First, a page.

American alligator

Alligator mississippiensis

Photo: FWC

Overall vulnerability:

This species was not assessed for vulnerability

Conservation status:

Federally Threatened

General Information

A popular colloquialism in Florida, is “if you see a body of water, assume it has a gator.” Alligators are found in multiple southeastern states from Texas to North Carolina but are iconic and common in Florida. Alligators can be distinguished from crocodiles by their broader snouts and more extensive range throughout the entire state. Alligators are ectotherms and must control their body temperature by basking in the sun for warmth or moving to cooler areas. Alligators are top predators and are non-discriminatory in diet, taking any aquatic or terrestrial prey they are capable of capturing based on their body size.

Habitat Requirements

While alligators will occasionally enter brackish environments, they prefer freshwater habitats and are generalists in specific habitat types. They can be found in ponds, lakes, rivers, swamps, and marshes throughout their southern range.


Climate Impacts

Depending on specific location, alligator habitat faces a number of impacts related to climate change including inundation from sea level rise or rising salinity levels. Inland habitat is at risk from extended periods of drought, sedimentation or changes in water chemistry. Changes in temperature including direct mortality from cold snaps are also a potential threat. As alligators have temperature-dependent sex determination, altered sex ratios under changing temperature conditions are a concern. However, the wide range of this species, its status as a top predator and its generalist tendencies in habitat and diet are all factors that weigh favorably toward the alligator’s ability to adapt to changing conditions.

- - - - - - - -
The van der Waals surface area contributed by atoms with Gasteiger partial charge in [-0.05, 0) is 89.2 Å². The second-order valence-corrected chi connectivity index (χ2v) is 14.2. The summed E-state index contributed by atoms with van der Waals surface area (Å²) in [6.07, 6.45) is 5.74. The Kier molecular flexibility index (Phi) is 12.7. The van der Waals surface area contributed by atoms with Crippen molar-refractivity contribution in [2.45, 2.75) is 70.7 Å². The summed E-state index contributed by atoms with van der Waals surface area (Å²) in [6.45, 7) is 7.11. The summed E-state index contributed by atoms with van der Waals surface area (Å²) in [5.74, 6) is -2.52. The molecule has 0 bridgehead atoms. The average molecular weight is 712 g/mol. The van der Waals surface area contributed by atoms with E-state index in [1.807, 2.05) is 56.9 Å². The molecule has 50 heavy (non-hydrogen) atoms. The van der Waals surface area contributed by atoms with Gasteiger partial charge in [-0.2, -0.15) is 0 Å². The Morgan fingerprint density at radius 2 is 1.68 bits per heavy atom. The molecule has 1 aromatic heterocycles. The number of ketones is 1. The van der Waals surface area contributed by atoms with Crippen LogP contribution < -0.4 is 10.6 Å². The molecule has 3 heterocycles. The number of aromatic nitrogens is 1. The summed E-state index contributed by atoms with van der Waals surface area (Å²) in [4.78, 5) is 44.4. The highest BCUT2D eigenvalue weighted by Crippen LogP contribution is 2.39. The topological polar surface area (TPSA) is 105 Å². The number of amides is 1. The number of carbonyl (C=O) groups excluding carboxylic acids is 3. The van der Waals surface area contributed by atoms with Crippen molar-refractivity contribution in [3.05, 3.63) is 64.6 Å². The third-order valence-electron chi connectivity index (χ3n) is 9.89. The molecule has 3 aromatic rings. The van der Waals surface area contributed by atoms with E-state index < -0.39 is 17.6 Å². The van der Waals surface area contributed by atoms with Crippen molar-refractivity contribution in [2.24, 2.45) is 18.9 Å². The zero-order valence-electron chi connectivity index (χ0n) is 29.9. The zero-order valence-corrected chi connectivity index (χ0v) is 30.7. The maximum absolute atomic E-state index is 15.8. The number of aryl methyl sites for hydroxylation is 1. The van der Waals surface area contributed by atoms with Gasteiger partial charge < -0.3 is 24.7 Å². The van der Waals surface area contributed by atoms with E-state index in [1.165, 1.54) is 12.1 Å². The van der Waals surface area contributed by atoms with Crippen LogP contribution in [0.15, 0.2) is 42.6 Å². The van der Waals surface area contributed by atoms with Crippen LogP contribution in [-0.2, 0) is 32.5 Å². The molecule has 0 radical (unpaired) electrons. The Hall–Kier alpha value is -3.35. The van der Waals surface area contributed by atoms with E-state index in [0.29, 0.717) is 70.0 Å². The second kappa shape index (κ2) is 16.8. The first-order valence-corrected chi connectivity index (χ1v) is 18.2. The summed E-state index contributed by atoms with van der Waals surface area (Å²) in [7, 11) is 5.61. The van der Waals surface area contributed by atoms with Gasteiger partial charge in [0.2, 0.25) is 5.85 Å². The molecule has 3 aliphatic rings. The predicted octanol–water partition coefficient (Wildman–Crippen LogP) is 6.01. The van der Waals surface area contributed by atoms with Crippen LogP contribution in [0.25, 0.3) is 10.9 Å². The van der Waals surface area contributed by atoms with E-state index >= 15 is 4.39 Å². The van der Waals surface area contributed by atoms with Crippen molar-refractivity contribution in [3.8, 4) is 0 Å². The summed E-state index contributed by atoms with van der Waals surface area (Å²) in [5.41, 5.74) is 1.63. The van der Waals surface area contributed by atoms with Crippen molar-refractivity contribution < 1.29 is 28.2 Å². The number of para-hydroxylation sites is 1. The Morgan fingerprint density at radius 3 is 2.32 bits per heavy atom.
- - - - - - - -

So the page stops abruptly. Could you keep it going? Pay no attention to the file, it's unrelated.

More information about general climate impacts to species in Florida.

Adaptation Strategies

  • If nesting and nursery habitat becomes degraded or sex ratios are impacted by rising temperatures, artificially created or altered nesting or nursery habitat to maintain nesting success and optimal sex ratios is a possible adaptation strategy. For example, shade structures could be added to nesting sites to improve the likelihood of achieving balanced sex ratios.

More information about adaptation strategies.

Additional Resources